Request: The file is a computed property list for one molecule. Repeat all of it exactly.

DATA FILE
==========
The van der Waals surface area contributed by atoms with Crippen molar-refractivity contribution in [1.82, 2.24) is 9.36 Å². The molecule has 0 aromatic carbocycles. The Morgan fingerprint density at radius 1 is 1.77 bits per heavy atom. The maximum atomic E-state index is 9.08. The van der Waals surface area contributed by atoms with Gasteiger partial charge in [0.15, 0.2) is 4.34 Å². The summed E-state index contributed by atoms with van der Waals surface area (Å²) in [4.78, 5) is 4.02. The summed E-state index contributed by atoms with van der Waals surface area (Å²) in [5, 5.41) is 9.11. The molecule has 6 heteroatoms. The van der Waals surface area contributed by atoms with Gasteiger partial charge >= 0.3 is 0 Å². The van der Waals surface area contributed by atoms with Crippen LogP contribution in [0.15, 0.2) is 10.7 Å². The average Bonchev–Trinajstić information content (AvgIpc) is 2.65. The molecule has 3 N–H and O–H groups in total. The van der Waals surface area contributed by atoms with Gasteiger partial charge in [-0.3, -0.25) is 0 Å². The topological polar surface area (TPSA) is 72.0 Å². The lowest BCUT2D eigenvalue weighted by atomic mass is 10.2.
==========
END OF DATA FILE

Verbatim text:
The van der Waals surface area contributed by atoms with Crippen molar-refractivity contribution in [1.82, 2.24) is 9.36 Å². The molecule has 0 aromatic carbocycles. The Morgan fingerprint density at radius 1 is 1.77 bits per heavy atom. The maximum atomic E-state index is 9.08. The van der Waals surface area contributed by atoms with Gasteiger partial charge in [0.15, 0.2) is 4.34 Å². The summed E-state index contributed by atoms with van der Waals surface area (Å²) in [4.78, 5) is 4.02. The summed E-state index contributed by atoms with van der Waals surface area (Å²) in [5, 5.41) is 9.11. The molecule has 6 heteroatoms. The van der Waals surface area contributed by atoms with Gasteiger partial charge >= 0.3 is 0 Å². The van der Waals surface area contributed by atoms with Crippen LogP contribution in [0.15, 0.2) is 10.7 Å². The average Bonchev–Trinajstić information content (AvgIpc) is 2.65. The molecule has 3 N–H and O–H groups in total. The van der Waals surface area contributed by atoms with Gasteiger partial charge in [-0.3, -0.25) is 0 Å². The topological polar surface area (TPSA) is 72.0 Å². The lowest BCUT2D eigenvalue weighted by atomic mass is 10.2.